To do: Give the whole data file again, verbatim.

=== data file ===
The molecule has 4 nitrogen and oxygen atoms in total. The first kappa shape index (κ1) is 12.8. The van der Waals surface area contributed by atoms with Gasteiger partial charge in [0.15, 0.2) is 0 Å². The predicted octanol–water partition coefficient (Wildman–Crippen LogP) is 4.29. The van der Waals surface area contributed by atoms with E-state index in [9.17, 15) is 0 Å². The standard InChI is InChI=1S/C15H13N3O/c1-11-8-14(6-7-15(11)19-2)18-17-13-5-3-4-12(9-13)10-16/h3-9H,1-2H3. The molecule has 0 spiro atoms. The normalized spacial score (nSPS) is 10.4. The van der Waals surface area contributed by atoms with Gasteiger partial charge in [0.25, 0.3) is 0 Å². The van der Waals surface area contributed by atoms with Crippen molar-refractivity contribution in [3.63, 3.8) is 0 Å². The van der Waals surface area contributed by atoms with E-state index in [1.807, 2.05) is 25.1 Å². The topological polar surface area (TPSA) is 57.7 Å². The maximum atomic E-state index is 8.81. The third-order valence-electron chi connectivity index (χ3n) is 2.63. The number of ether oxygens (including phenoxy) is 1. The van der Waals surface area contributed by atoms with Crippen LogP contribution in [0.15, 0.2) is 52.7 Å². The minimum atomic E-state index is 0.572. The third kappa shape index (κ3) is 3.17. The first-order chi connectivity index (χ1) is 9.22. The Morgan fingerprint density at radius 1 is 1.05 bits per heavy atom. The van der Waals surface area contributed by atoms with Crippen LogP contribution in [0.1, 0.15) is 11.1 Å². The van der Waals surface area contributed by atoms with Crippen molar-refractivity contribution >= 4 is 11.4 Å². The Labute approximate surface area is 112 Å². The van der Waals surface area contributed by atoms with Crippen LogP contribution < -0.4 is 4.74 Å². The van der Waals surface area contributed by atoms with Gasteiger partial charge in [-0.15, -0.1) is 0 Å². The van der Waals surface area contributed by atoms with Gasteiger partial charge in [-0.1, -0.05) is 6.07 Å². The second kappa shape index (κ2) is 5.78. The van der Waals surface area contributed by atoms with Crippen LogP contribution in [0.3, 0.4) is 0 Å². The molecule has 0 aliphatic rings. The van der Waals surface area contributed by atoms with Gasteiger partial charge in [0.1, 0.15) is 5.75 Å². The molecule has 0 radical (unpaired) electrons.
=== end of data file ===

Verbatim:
The molecule has 4 nitrogen and oxygen atoms in total. The first kappa shape index (κ1) is 12.8. The van der Waals surface area contributed by atoms with Gasteiger partial charge in [0.15, 0.2) is 0 Å². The predicted octanol–water partition coefficient (Wildman–Crippen LogP) is 4.29. The van der Waals surface area contributed by atoms with E-state index in [9.17, 15) is 0 Å². The standard InChI is InChI=1S/C15H13N3O/c1-11-8-14(6-7-15(11)19-2)18-17-13-5-3-4-12(9-13)10-16/h3-9H,1-2H3. The molecule has 0 spiro atoms. The normalized spacial score (nSPS) is 10.4. The van der Waals surface area contributed by atoms with Gasteiger partial charge in [0.25, 0.3) is 0 Å². The van der Waals surface area contributed by atoms with Crippen molar-refractivity contribution in [3.63, 3.8) is 0 Å². The van der Waals surface area contributed by atoms with E-state index in [1.807, 2.05) is 25.1 Å². The topological polar surface area (TPSA) is 57.7 Å². The maximum atomic E-state index is 8.81. The third-order valence-electron chi connectivity index (χ3n) is 2.63. The number of ether oxygens (including phenoxy) is 1. The van der Waals surface area contributed by atoms with Crippen LogP contribution in [0.15, 0.2) is 52.7 Å². The minimum atomic E-state index is 0.572. The third kappa shape index (κ3) is 3.17. The first-order chi connectivity index (χ1) is 9.22. The Morgan fingerprint density at radius 1 is 1.05 bits per heavy atom. The van der Waals surface area contributed by atoms with Crippen LogP contribution in [0.1, 0.15) is 11.1 Å². The van der Waals surface area contributed by atoms with Crippen molar-refractivity contribution >= 4 is 11.4 Å². The Labute approximate surface area is 112 Å². The van der Waals surface area contributed by atoms with Crippen LogP contribution < -0.4 is 4.74 Å². The van der Waals surface area contributed by atoms with Gasteiger partial charge in [-0.15, -0.1) is 0 Å². The van der Waals surface area contributed by atoms with Gasteiger partial charge in [-0.1, -0.05) is 6.07 Å². The second kappa shape index (κ2) is 5.78. The van der Waals surface area contributed by atoms with Crippen LogP contribution in [0.3, 0.4) is 0 Å². The molecule has 0 aliphatic rings. The van der Waals surface area contributed by atoms with Gasteiger partial charge in [0.1, 0.15) is 5.75 Å². The molecule has 0 radical (unpaired) electrons.